China’s Securities and Regulatory Commission (CSRC) has announced it has suspended its recently introduced circuit-breaker system.
Taking effect from Friday’s trading – less than a week after introduced – the CSRC said the advantages of letting market events play out outweighed the disadvantages.
In a statement to the media, the CSRC said: “…in order to maintain market stability, CSRC has decided to suspend the circuit-breaker mechanism.”
The Shanghai Stock Exchange said on its website that removing circuit breakers was a strategy to “keep the markets stable”.
This week has seen turbulence across global markets as Chinese markets were halted on Monday and again today where the trading day lasted just 29 minutes, the shortest trading day ever recorded in China.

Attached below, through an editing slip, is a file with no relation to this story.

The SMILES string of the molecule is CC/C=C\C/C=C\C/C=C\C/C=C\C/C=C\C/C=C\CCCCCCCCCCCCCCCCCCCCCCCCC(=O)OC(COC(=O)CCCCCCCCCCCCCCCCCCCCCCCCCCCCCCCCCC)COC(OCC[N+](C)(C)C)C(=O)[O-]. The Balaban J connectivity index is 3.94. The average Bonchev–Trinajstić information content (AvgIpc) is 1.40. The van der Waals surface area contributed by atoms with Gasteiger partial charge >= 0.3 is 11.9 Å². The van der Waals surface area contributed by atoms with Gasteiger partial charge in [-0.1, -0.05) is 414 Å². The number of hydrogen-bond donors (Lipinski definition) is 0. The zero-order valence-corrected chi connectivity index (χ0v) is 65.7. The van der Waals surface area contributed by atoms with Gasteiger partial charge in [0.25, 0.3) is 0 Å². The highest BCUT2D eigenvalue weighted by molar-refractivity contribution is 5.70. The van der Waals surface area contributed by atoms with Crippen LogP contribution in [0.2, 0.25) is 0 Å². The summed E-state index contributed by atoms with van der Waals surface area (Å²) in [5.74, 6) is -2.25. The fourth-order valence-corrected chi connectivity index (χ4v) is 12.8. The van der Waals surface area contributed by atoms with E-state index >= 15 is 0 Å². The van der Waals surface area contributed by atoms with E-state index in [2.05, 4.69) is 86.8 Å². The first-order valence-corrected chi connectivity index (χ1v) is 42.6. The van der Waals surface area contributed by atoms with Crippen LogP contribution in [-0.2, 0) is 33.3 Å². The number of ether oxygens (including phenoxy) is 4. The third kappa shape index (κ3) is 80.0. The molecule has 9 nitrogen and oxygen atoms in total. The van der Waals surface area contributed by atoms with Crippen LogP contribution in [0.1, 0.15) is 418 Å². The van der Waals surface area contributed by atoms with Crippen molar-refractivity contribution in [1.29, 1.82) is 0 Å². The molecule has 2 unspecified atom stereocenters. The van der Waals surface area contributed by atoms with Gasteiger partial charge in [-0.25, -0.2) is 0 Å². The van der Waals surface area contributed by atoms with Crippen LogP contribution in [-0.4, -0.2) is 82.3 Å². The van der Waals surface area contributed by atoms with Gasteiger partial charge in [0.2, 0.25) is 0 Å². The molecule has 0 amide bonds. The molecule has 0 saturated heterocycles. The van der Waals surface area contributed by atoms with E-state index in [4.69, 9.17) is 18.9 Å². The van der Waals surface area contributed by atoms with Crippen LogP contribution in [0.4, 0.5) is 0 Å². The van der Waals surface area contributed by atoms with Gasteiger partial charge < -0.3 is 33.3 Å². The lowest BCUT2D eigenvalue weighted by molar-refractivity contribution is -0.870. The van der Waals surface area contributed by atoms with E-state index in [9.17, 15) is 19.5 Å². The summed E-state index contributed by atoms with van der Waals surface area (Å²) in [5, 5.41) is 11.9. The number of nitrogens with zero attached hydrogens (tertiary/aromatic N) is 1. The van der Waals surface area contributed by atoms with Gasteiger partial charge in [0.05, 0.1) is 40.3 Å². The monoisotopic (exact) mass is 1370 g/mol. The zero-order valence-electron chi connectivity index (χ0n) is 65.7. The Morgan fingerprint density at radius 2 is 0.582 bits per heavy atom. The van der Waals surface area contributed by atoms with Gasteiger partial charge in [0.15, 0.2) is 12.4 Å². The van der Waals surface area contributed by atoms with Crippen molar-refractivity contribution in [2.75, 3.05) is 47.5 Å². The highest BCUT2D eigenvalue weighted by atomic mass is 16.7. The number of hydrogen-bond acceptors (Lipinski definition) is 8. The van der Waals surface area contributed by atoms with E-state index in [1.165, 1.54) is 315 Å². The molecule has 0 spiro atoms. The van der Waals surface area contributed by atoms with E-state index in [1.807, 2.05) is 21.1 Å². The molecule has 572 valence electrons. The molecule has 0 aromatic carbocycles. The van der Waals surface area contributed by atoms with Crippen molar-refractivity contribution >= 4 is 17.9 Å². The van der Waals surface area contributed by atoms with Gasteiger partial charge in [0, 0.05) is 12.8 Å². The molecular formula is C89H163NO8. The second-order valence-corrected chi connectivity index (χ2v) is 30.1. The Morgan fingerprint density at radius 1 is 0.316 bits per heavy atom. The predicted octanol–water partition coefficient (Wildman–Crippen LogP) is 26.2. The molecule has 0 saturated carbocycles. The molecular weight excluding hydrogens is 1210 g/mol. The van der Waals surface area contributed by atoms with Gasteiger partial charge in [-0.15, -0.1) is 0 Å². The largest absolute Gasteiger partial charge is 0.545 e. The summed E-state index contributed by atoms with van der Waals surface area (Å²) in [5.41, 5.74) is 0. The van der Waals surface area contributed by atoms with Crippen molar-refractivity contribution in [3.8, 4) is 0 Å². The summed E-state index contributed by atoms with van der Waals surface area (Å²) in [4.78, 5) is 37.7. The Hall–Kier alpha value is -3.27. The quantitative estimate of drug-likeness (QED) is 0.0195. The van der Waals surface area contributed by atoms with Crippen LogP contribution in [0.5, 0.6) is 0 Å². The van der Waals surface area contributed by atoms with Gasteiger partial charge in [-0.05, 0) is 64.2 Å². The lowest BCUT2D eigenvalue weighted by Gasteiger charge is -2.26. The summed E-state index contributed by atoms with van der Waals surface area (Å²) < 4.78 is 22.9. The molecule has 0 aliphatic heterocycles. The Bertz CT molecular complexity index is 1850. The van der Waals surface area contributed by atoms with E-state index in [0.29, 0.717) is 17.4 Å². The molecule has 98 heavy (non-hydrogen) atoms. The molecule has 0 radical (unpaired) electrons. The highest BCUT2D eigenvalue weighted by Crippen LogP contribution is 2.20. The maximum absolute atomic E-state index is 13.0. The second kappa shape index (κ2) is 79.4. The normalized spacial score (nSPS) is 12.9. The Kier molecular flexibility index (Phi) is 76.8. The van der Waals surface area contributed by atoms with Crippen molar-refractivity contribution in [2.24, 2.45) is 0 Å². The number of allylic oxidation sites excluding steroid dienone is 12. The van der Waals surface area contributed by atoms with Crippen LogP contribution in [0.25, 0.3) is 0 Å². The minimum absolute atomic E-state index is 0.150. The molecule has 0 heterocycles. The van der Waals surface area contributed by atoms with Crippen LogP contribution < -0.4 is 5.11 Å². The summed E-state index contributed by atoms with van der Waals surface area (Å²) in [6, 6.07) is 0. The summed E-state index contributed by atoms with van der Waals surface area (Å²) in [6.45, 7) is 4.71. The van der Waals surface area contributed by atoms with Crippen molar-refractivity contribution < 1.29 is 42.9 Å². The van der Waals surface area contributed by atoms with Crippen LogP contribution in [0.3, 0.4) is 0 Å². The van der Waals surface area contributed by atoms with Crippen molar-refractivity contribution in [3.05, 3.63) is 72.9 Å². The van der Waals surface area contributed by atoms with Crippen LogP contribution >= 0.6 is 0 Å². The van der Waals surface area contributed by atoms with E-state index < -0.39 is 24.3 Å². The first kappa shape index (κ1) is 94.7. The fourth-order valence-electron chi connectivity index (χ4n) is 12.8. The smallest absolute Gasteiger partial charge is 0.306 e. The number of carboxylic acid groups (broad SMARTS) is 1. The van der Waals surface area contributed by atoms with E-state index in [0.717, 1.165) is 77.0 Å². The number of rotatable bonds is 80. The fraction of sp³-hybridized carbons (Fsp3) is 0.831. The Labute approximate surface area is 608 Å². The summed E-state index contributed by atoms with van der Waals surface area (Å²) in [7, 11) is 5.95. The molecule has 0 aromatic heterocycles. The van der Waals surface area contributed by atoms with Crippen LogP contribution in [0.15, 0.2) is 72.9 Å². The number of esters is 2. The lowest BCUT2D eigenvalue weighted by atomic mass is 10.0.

The CSI 300 index tumbled by more than 7% on Thursday, triggering the circuit breaker and bringing trading to a halt.
On Monday circuit breakers kicked in again on the first day of trading in 2016. There was a 15-minute halt at 1.34pm local time and markets closed after shares dropped significantly.
Today, Chinese equity markets were at a standstill at 9.59am local time after the CSI 300 index plummeted by 5%, causing the initial 15-minute halt.
Shares continued to fall as trading reopened and the CSI 300 index dropped by more than 7% and the trading day was swiftly brought to an end. China suffered its shortest trading day in history at just 29 minutes.
The new circuit breaker rules cause a 15-minute halt to trading if there is a 5% drop in the CSI 300 index.
If, after reopening, the CSI then drops a further 2%, markets close for the day. The China Securities Regulatory Commission (CSRC) introduced circuit breakers at the beginning of this year to stabilise Chinese stock markets and protect investors.